Students and teachers feel much safer in some Chicago Public Schools than others, and the best predictor of whether students and teachers feel safe is the quality of relationships inside the school building, according to a new report from the Consortium on Chicago School Research at the University of Chicago Urban Education Institute.
The report, Student and Teacher Safety in Chicago Public Schools, found that schools serving students from high-crime, high-poverty areas tended to feel less safe; however, demographics were not deterministic of safety. In fact, disadvantaged schools with high-quality relationships actually felt safer than advantaged schools with low-quality relationships. This evidence provides initial support for the approach of programs such as Culture of Calm, a multi-million-dollar CPS initiative focused on reducing violence by fostering positive relationships among students and adults.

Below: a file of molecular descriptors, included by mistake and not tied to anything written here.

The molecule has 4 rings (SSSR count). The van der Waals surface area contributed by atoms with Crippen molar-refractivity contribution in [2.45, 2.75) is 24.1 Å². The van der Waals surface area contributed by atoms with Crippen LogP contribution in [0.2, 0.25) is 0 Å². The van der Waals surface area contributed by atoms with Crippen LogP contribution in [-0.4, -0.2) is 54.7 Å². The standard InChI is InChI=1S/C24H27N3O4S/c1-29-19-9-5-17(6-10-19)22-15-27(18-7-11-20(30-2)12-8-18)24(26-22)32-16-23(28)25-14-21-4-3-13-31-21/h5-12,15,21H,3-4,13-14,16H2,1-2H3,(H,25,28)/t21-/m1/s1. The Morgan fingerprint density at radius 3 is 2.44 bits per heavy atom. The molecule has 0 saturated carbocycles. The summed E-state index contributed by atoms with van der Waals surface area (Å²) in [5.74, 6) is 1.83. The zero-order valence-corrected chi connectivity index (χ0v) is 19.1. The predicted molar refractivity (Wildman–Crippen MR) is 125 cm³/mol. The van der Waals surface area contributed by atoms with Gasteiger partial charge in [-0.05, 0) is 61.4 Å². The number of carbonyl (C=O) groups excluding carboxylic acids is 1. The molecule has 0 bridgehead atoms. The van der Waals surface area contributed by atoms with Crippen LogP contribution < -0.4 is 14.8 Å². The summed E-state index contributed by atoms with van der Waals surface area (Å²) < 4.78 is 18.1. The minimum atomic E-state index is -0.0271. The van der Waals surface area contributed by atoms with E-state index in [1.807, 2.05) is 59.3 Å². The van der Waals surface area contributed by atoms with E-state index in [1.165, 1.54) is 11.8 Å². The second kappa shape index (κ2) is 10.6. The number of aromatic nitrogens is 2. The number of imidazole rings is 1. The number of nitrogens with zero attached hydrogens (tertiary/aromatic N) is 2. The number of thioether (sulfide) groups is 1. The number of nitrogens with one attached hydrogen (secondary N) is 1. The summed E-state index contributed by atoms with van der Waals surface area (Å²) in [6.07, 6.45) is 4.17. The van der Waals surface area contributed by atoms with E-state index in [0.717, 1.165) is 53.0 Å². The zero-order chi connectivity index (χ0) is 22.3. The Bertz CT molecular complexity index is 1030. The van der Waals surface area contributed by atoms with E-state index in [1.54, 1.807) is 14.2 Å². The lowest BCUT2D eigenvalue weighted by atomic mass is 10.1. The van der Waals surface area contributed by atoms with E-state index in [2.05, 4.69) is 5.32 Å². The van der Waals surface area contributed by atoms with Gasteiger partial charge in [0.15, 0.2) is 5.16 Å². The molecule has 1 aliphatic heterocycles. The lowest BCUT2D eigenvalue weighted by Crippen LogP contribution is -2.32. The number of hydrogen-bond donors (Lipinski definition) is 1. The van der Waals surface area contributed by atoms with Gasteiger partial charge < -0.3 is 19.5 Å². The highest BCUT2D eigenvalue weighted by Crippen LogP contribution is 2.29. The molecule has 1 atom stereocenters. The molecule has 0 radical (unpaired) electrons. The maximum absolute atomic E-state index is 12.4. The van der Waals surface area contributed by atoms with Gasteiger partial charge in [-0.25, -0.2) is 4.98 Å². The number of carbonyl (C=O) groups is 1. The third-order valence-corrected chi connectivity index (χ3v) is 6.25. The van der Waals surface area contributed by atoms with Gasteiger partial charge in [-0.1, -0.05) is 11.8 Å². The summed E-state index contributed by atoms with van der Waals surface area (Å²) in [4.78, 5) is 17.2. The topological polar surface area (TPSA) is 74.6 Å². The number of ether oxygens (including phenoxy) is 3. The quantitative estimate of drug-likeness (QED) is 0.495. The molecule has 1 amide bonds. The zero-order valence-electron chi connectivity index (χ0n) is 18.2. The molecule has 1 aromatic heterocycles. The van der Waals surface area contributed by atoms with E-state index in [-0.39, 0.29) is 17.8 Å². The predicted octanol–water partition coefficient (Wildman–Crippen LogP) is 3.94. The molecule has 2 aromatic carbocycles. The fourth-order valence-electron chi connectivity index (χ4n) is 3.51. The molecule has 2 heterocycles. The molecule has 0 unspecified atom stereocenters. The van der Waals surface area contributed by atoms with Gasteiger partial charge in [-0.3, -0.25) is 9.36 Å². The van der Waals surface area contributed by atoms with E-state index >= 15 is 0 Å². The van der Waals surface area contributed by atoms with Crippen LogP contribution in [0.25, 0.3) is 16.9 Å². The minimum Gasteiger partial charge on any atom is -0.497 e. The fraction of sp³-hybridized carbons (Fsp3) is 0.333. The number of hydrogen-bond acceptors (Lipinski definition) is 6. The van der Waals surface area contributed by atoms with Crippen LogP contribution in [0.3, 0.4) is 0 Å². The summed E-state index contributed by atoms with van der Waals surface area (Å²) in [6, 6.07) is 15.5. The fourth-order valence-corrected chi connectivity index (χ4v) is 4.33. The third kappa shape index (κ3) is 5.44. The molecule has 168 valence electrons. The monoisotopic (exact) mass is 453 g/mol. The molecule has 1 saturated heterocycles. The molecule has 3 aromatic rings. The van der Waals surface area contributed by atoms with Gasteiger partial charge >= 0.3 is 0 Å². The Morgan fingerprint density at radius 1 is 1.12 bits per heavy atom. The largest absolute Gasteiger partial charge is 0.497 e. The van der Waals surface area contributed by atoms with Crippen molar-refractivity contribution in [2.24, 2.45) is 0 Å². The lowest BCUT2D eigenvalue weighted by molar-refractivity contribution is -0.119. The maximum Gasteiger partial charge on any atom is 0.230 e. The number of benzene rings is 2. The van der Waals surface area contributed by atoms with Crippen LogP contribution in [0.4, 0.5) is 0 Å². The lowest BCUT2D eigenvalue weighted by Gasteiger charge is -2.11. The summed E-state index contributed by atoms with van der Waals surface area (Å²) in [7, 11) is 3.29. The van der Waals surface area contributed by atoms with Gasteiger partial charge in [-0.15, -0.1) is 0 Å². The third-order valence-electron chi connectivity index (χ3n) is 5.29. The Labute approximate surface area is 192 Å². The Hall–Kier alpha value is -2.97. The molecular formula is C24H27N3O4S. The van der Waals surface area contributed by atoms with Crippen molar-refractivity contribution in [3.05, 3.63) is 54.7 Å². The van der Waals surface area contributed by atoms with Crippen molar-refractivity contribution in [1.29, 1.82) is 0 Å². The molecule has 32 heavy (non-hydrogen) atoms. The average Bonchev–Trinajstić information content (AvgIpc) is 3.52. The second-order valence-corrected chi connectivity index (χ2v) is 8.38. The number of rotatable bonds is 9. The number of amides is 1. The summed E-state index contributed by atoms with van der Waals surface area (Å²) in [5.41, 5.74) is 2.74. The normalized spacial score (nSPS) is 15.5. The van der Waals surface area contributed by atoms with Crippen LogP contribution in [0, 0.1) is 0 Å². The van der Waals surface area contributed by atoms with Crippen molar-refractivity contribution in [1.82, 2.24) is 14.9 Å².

The promise of these findings is that they provide concrete guidance on where educators struggling with crime and disorder should focus attention and resources, said Matthew Steinberg, the lead author of the report. There are so many factors schools cant controlneighborhood crime, violence in students homesso it is exciting to pinpoint an area that schools really can influence.
Other key findings from the report include:
Schools with high suspension rates are less safe than schools with lower suspension rates, even when they serve similar students from similar types of neighborhoods.
Across CPS, the vast majority of students feel safe in their classrooms, but less safe in areas that lack adult supervision. Only about half of students feel safe in the area right outside their school.
More than half of CPS high school teachers report problems associated with robbery or theft in the school, and more than 60 percent report problems with gang activity and physical conflicts among students.
Schools that enroll the most students who have struggled academically in the past are the most likely to have problems with safety and order.
Findings from the report come from CCSR student and teacher surveys, CPS administrative files and U.S. Census information.
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